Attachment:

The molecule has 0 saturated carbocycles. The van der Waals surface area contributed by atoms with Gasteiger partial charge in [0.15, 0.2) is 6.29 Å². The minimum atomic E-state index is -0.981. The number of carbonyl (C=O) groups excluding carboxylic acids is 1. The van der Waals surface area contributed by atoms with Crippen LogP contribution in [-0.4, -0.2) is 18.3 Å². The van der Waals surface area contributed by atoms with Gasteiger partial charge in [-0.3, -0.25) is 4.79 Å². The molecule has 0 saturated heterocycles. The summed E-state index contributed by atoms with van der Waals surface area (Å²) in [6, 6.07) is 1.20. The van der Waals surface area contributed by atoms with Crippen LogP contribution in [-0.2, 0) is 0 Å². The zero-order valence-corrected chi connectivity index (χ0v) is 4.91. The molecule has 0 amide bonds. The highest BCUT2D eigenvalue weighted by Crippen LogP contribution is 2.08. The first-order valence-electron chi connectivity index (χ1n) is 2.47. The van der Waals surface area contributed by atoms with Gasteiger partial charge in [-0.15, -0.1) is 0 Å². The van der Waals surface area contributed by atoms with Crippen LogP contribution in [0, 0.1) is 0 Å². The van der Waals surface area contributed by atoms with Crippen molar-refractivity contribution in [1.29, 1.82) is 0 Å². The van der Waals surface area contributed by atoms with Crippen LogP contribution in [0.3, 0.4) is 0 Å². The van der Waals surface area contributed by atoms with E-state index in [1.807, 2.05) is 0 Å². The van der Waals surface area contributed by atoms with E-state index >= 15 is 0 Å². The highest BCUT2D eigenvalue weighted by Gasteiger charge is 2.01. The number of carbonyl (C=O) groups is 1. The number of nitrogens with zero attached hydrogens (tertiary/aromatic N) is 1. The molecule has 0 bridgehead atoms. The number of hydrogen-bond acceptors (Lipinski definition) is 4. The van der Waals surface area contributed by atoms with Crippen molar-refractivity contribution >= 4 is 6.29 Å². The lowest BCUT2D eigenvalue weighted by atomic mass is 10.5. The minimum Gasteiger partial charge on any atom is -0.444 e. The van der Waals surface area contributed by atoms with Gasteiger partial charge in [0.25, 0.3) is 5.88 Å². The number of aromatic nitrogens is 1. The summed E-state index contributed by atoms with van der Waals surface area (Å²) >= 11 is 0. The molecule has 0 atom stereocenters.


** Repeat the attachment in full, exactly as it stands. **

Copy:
The molecule has 0 saturated carbocycles. The van der Waals surface area contributed by atoms with Gasteiger partial charge in [0.15, 0.2) is 6.29 Å². The minimum atomic E-state index is -0.981. The number of carbonyl (C=O) groups excluding carboxylic acids is 1. The van der Waals surface area contributed by atoms with Crippen LogP contribution in [-0.4, -0.2) is 18.3 Å². The van der Waals surface area contributed by atoms with Gasteiger partial charge in [-0.3, -0.25) is 4.79 Å². The molecule has 0 saturated heterocycles. The summed E-state index contributed by atoms with van der Waals surface area (Å²) in [6, 6.07) is 1.20. The van der Waals surface area contributed by atoms with Crippen LogP contribution in [-0.2, 0) is 0 Å². The zero-order valence-corrected chi connectivity index (χ0v) is 4.91. The molecule has 0 amide bonds. The highest BCUT2D eigenvalue weighted by Crippen LogP contribution is 2.08. The first-order valence-electron chi connectivity index (χ1n) is 2.47. The van der Waals surface area contributed by atoms with Gasteiger partial charge in [-0.15, -0.1) is 0 Å². The van der Waals surface area contributed by atoms with Crippen LogP contribution in [0, 0.1) is 0 Å². The van der Waals surface area contributed by atoms with Crippen molar-refractivity contribution in [1.29, 1.82) is 0 Å². The van der Waals surface area contributed by atoms with Crippen LogP contribution in [0.3, 0.4) is 0 Å². The van der Waals surface area contributed by atoms with E-state index in [1.807, 2.05) is 0 Å². The van der Waals surface area contributed by atoms with E-state index >= 15 is 0 Å². The highest BCUT2D eigenvalue weighted by Gasteiger charge is 2.01. The number of carbonyl (C=O) groups is 1. The number of nitrogens with zero attached hydrogens (tertiary/aromatic N) is 1. The molecule has 0 bridgehead atoms. The number of hydrogen-bond acceptors (Lipinski definition) is 4. The van der Waals surface area contributed by atoms with Crippen molar-refractivity contribution >= 4 is 6.29 Å². The lowest BCUT2D eigenvalue weighted by atomic mass is 10.5. The minimum Gasteiger partial charge on any atom is -0.444 e. The van der Waals surface area contributed by atoms with Gasteiger partial charge in [0.25, 0.3) is 5.88 Å². The number of aromatic nitrogens is 1. The summed E-state index contributed by atoms with van der Waals surface area (Å²) >= 11 is 0. The molecule has 0 atom stereocenters.